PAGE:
Even the parents who talk about the gym, healthy eating, and good sleep are missing the boat. Self-care is none of those things. Those are all acts of self-maintenance. Sure, we all need to get enough sleep, to eat healthily, and to get to the gym. We also need to brush our teeth, get our vitamins, shower occasionally, and head to medical appointments. But those things aren’t self-care!
Self-maintenance is necessary but not sufficient for self-care. If that’s all you’re doing, you’re not engaging in self-care at all. After all, some of those self-maintenance activities can contribute to burnout. When we’re fighting through traffic to get to our favorite spin class, or we’re spending time cooking salmon and chopping kale, or we’re putting those things on our to-do list – that can just add to burnout. It’s important – we can’t sacrifice it – but it’s the bare minimum.
Self-Care vs. Self-Maintenance: The Crucial Difference
Self-care is the joy of recharging our tanks. It’s OK if our self-care isn’t what it “should” be. If a mom goes to yoga because she knows it’s healthy, but it doesn’t fill her with serenity, that’s OK. She just needs to pick another self-care experience. Maybe it’s a paint night, an evening with friends, or reading a book. Whatever it is, it needs to recharge that person’s batteries. If finger-painting with a 4-year-old is rewarding, but not an unmitigated joy experience – it’s fine to head out to the gym or the art studio or a concert – because that’s what self-care means.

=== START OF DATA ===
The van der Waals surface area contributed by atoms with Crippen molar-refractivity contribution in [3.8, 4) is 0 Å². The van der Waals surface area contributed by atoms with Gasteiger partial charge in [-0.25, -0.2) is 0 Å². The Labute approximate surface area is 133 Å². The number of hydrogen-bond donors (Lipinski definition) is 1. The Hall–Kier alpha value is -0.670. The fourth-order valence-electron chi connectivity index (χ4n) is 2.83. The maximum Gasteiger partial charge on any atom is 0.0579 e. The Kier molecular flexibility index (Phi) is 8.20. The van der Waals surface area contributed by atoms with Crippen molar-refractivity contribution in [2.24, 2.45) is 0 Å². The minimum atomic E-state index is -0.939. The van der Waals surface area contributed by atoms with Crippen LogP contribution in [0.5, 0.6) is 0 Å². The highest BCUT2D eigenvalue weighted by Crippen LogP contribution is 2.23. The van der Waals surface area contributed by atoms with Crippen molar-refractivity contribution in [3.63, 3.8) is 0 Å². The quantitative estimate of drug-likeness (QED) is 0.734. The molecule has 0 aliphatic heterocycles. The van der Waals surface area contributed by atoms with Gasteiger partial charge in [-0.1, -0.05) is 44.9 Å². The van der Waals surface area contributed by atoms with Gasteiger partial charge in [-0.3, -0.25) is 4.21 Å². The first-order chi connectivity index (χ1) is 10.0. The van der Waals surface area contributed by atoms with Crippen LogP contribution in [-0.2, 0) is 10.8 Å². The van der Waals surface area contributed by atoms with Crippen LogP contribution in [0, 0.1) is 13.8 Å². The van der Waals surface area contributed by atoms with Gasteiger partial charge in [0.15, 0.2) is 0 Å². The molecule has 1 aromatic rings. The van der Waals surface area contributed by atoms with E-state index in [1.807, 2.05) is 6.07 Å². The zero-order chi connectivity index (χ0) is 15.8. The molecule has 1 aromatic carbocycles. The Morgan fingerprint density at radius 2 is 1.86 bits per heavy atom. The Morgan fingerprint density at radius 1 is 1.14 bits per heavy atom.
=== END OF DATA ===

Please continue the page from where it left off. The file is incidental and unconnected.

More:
Self-Care vs. Anesthesia
What about the “watch Netflix till I doze off on the couch” experience? That’s not self-care or self-maintenance. That’s anesthesia. Now, anesthesia is not a bad thing – in small doses. No one wants to go through surgery without it, right? Sometimes, we just have to numb ourselves from the day, and if that means eating candy and consuming our equivalent of brain candy – that’s OK. A truly rough day sometimes deserves a little anesthesia, but that can’t be the self-care plan on a regular basis.
Saying Goodbye to Mr. Guilt
When guilt strikes, telling us we can’t possibly sacrifice the time needed for self-maintenance and self-care, we have to banish it. I like to give uncomfortable emotions names – so that in my Targeted Parenting classes, we can all “welcome” Mr. Guilt, hear him out for a minute, and then promptly banish him. “Thanks for the information, Mr. Guilt. I know time is tight, but if I don’t get to the gym and to my night out with friends, my brain won’t be able to attune to my kids. You can go now!” Remember, self-care is childcare. Let's take care of ourselves, minus the guilt!
© Robyn Koslowitz, 2019
Freudenberger, H. (1974). Staff burn-out. J. Soc. Issues 30, 159–165.
Mikolajczak, M., Raes, M.-E., Avalosse, H., and Roskam, I. (2017). Exhausted parents: sociodemographic, child-related, parent-related, parenting and family-functioning correlates of parental burnout. J. Child Fam. Stud. 27, 602–614.
A. Azhari, W. Q. Leck, G. Gabrieli, A. Bizzego, P. Rigo, P. Setoh, M. H. Bornstein, G. Esposito. Parenting Stress Undermines Mother-Child Brain-to-Brain Synchrony: A Hyperscanning Study. Scientific Reports, 2019; 9
Moïra Mikolajczak, James J. Gross, Isabelle Roskam. Parental Burnout: What Is It, and Why Does It Matter? Clinical Psychological Science, 2019